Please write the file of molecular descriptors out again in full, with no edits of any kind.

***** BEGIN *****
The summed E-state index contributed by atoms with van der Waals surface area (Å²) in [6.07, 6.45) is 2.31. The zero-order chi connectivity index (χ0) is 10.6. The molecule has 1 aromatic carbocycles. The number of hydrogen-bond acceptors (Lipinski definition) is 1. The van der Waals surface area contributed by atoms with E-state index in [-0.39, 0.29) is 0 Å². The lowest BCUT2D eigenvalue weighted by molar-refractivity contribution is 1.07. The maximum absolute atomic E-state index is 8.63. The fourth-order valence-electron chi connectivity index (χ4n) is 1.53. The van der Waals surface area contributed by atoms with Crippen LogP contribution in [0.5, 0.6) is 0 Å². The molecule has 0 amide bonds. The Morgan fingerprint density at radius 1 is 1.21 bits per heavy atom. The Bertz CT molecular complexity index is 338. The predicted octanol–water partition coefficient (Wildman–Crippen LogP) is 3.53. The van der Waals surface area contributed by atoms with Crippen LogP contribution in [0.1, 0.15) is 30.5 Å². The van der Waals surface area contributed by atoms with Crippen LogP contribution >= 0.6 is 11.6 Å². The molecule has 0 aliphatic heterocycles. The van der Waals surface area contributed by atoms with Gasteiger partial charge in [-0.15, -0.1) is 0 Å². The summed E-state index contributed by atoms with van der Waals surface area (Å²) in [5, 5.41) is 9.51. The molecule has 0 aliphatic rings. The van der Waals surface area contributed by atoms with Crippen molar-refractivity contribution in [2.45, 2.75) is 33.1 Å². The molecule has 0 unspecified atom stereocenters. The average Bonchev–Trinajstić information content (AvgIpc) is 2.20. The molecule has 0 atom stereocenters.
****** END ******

The summed E-state index contributed by atoms with van der Waals surface area (Å²) in [6.07, 6.45) is 2.31. The zero-order chi connectivity index (χ0) is 10.6. The molecule has 1 aromatic carbocycles. The number of hydrogen-bond acceptors (Lipinski definition) is 1. The van der Waals surface area contributed by atoms with E-state index in [-0.39, 0.29) is 0 Å². The lowest BCUT2D eigenvalue weighted by molar-refractivity contribution is 1.07. The maximum absolute atomic E-state index is 8.63. The fourth-order valence-electron chi connectivity index (χ4n) is 1.53. The van der Waals surface area contributed by atoms with Crippen LogP contribution in [0.5, 0.6) is 0 Å². The molecule has 0 amide bonds. The Morgan fingerprint density at radius 1 is 1.21 bits per heavy atom. The Bertz CT molecular complexity index is 338. The predicted octanol–water partition coefficient (Wildman–Crippen LogP) is 3.53. The van der Waals surface area contributed by atoms with Crippen LogP contribution in [0.1, 0.15) is 30.5 Å². The van der Waals surface area contributed by atoms with Crippen LogP contribution >= 0.6 is 11.6 Å². The molecule has 0 aliphatic heterocycles. The van der Waals surface area contributed by atoms with Gasteiger partial charge in [-0.15, -0.1) is 0 Å². The summed E-state index contributed by atoms with van der Waals surface area (Å²) in [5, 5.41) is 9.51. The molecule has 0 aliphatic rings. The van der Waals surface area contributed by atoms with Crippen molar-refractivity contribution in [2.45, 2.75) is 33.1 Å². The molecule has 0 unspecified atom stereocenters. The average Bonchev–Trinajstić information content (AvgIpc) is 2.20. The molecule has 0 atom stereocenters.